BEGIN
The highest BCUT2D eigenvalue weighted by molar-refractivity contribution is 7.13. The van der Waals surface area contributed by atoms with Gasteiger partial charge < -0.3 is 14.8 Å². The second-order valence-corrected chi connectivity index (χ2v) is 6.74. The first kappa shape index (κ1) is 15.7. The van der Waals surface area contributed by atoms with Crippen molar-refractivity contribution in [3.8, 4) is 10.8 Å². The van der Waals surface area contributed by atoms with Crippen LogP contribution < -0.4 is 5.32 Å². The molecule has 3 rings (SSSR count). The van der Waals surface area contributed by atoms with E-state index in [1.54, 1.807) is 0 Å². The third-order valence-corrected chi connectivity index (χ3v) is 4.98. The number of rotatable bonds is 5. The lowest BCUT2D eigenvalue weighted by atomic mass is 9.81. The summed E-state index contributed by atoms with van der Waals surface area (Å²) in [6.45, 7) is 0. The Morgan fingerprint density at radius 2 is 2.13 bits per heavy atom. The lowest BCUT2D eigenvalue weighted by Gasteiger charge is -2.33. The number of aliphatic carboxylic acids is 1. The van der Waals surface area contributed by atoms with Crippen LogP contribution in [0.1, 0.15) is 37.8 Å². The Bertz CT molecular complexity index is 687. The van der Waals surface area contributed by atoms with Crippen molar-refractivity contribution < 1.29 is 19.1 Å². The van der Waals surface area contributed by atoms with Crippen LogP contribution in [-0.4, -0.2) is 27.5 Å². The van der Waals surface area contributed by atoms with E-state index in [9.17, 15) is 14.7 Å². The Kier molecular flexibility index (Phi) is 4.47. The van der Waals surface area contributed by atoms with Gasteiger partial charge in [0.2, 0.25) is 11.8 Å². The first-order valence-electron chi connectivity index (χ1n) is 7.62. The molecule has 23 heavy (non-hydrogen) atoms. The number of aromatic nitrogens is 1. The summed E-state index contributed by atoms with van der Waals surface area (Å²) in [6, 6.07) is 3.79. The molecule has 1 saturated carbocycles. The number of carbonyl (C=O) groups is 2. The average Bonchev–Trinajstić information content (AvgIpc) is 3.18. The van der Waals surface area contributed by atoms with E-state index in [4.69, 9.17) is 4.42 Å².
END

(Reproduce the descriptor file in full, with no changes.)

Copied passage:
The highest BCUT2D eigenvalue weighted by molar-refractivity contribution is 7.13. The van der Waals surface area contributed by atoms with Gasteiger partial charge < -0.3 is 14.8 Å². The second-order valence-corrected chi connectivity index (χ2v) is 6.74. The first kappa shape index (κ1) is 15.7. The van der Waals surface area contributed by atoms with Crippen molar-refractivity contribution in [3.8, 4) is 10.8 Å². The van der Waals surface area contributed by atoms with Crippen LogP contribution < -0.4 is 5.32 Å². The molecule has 3 rings (SSSR count). The van der Waals surface area contributed by atoms with E-state index in [1.54, 1.807) is 0 Å². The third-order valence-corrected chi connectivity index (χ3v) is 4.98. The number of rotatable bonds is 5. The lowest BCUT2D eigenvalue weighted by atomic mass is 9.81. The summed E-state index contributed by atoms with van der Waals surface area (Å²) in [6.45, 7) is 0. The Morgan fingerprint density at radius 2 is 2.13 bits per heavy atom. The lowest BCUT2D eigenvalue weighted by Gasteiger charge is -2.33. The number of aliphatic carboxylic acids is 1. The van der Waals surface area contributed by atoms with Crippen LogP contribution in [0.1, 0.15) is 37.8 Å². The Bertz CT molecular complexity index is 687. The van der Waals surface area contributed by atoms with Crippen molar-refractivity contribution < 1.29 is 19.1 Å². The van der Waals surface area contributed by atoms with Crippen LogP contribution in [-0.4, -0.2) is 27.5 Å². The van der Waals surface area contributed by atoms with E-state index in [9.17, 15) is 14.7 Å². The Kier molecular flexibility index (Phi) is 4.47. The van der Waals surface area contributed by atoms with Gasteiger partial charge in [0.2, 0.25) is 11.8 Å². The first-order valence-electron chi connectivity index (χ1n) is 7.62. The molecule has 23 heavy (non-hydrogen) atoms. The number of aromatic nitrogens is 1. The summed E-state index contributed by atoms with van der Waals surface area (Å²) in [6, 6.07) is 3.79. The molecule has 1 saturated carbocycles. The number of carbonyl (C=O) groups is 2. The average Bonchev–Trinajstić information content (AvgIpc) is 3.18. The van der Waals surface area contributed by atoms with E-state index in [4.69, 9.17) is 4.42 Å².